The Management of Reflux in the First Year
by Anke Tillman September 2015
Physiology (/ˌfɪziˈɒlədʒi/; from Ancient Greek φύσις (physis), meaning “nature, origin”, and -λογία (-logia), meaning “study of”) is the scientific study of the normal function in living systems. A sub-discipline of biology, its focus is in how organisms, organ systems, organs, cells, and bio-molecules carry out the chemical or physical functions that exist in a living system. Wikipedia
I want to start with this definition and claim quite frankly, that newborn reflux is something totally physiological. It shouldn’t cause any suffering to babies though, but a lot of times it does, and then, of course, it needs to be addressed. But having to take action because of it in the first months of a babies life, is still is not something pathological. There are many possible reasons for this reflux, that we may consider normal.
Examples of ‘normal’ reasons for reflux in an infant:
- an immature lower esophageal sphincter
- delayed gastric emptying
- tethered oral tissue (tongue & lip ties)
These are not diseases; these are things that may happen to babies. Some have a harder time adjusting to the outside world than the other. Things like swallowing too much air can make all hell break loose. Or, dairy in mom’s diet can make all hell break loose. Also Lip/tongue ties. There are several factors that may be worth addressing.
In these awfully exhausting times, it is the parents’ job to evaluate the situation and see how they can help. Of course, each parent does this, and intuition usually steers moms and dads in a good direction. Pretty soon the pediatrician gets involved, and a lot of times a pediatric GI as well, which I think is totally right; the GI should be the one involved. He should coordinate any lifestyle changes and, if necessary, medical treatment. Most babies can’t do it without the help of a GI, even though a lot of literature claims they should! This is ridiculous, perhaps this was the case in the old days. [infantreflux note: PLEASE contribute YOUR Ped GI reviews! And Click here to search to find one.]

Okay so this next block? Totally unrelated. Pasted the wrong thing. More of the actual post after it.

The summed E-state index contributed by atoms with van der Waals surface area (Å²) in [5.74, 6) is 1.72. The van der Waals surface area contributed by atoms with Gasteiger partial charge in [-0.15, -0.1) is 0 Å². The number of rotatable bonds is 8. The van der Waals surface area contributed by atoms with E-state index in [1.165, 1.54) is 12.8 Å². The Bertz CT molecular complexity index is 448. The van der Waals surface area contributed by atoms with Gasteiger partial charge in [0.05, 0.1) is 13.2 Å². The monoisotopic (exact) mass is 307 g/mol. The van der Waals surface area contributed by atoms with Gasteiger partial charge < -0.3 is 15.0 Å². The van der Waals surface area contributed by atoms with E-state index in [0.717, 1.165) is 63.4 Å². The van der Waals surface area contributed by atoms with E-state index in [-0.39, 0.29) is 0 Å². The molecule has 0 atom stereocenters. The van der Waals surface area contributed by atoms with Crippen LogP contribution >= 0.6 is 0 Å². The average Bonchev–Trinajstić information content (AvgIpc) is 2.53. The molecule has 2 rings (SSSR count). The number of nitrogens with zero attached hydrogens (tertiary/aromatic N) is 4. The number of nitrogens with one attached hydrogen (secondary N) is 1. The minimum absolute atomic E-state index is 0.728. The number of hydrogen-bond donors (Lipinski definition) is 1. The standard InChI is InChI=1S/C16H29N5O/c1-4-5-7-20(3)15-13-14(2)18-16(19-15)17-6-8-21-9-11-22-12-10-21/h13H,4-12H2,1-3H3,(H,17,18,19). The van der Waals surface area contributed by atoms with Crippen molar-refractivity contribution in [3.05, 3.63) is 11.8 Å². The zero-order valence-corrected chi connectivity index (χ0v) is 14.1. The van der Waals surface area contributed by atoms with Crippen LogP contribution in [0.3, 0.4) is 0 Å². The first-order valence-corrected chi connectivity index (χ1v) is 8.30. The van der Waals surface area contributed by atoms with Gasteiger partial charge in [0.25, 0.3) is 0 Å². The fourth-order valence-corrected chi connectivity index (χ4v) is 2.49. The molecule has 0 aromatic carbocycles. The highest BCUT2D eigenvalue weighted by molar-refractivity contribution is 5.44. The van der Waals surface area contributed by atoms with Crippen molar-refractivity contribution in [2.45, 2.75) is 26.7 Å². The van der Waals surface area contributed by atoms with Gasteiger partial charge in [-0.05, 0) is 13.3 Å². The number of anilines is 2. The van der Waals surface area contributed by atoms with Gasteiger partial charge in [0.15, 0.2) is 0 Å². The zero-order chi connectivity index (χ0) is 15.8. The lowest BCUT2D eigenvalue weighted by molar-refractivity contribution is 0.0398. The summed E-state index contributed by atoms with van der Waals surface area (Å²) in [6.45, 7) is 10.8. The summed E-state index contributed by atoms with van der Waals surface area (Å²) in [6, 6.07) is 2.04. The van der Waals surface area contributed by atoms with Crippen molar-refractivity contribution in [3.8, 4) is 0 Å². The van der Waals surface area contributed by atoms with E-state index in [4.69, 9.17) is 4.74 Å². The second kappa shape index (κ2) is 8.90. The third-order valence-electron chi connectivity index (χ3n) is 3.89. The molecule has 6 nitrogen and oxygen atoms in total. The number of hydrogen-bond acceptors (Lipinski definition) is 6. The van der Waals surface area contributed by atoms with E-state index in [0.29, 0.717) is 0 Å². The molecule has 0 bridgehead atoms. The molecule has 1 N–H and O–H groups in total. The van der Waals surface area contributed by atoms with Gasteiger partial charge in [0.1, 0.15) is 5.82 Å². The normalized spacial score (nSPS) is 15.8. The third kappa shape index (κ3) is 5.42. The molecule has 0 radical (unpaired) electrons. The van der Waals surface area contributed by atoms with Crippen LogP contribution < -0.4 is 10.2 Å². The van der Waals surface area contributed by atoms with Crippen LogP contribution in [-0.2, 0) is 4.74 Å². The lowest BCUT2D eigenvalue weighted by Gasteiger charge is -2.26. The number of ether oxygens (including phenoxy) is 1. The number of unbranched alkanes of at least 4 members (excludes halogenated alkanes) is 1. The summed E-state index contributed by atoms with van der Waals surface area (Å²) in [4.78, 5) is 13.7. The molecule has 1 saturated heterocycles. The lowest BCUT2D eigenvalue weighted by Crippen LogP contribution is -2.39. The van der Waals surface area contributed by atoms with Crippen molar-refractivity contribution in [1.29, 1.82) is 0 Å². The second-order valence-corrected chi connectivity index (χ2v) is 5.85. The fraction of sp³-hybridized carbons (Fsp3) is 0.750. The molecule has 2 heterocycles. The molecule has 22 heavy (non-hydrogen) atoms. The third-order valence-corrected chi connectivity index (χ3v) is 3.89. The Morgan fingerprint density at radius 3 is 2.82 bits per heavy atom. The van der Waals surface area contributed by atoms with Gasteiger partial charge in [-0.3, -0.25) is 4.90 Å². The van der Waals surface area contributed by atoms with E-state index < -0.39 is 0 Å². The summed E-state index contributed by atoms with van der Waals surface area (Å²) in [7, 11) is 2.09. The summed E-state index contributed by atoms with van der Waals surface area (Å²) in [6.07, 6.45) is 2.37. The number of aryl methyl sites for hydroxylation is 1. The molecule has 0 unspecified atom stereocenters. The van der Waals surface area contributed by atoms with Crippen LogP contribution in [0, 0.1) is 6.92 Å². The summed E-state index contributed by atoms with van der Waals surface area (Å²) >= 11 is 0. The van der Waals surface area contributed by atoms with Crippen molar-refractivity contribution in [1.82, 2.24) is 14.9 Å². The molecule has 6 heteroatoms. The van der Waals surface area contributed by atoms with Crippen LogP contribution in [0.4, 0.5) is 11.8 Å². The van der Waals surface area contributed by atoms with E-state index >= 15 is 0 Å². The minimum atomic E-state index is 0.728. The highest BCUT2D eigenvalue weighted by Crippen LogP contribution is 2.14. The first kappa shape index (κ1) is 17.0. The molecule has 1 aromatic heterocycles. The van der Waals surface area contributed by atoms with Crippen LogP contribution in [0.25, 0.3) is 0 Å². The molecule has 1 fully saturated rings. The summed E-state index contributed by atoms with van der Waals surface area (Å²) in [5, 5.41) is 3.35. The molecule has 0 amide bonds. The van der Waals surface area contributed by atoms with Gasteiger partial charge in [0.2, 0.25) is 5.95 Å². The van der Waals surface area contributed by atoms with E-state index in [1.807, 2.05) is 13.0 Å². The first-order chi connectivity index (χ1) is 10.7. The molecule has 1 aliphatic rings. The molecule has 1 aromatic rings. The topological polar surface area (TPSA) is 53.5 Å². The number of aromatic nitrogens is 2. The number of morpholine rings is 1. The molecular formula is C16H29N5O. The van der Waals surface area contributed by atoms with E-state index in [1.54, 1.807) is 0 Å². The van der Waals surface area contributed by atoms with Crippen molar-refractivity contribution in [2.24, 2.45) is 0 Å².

Today we have medication to alleviate the effects of acid reflux on babies’ system and they should be used. They can only outgrow something if they have a chance to eat and sleep right. Yes, there is controversy about the use of PPI in infants, but there are not many other options. And since stomach acid is not only causing heartburn, abdominal pain and sleep issues, but also long term damage to the esophageal lining or reoccurring upper respiratory infections, it needs to be treated, no question about it.
Finding the right brand, dosage, and way to administer is the next challenge. The focus should be on THIS. Finding the right PPI should not be given up after one or two attempts, like “oh, we tried a PPI, it wouldn’t help at all.” NO. PPIs are the only option of treatment here. We have to make them work, and eventually they will. Sometimes babies are on an H2 Blocker first, or in combination with an PPI. Well, medical management of the reflux is the major thing to pursue, for the next months to come. Every month the child gets older, chances are she will outgrow reflux. So, the use of PPIs should be established in a treatment plan, and monitored by the GI.
Ideally, the GI would be one who is advanced in the use of PPI and dosing, however the reality of how well versed a GI is differs much of the time. Sometimes these GI’s don’t give it too much thought and jump onto to the testing train right away. They want to do something, they want to be helpful, but they also want to RULE OUT. Whatever it is that they are trying to find, it is not something that would be treated much differently if they weren’t looking in the first place. The only truly major important thing to rule out is pyloric stenosis. Ruling this out can be done easily by a very smooth and non-invasive abdominal ultrasound.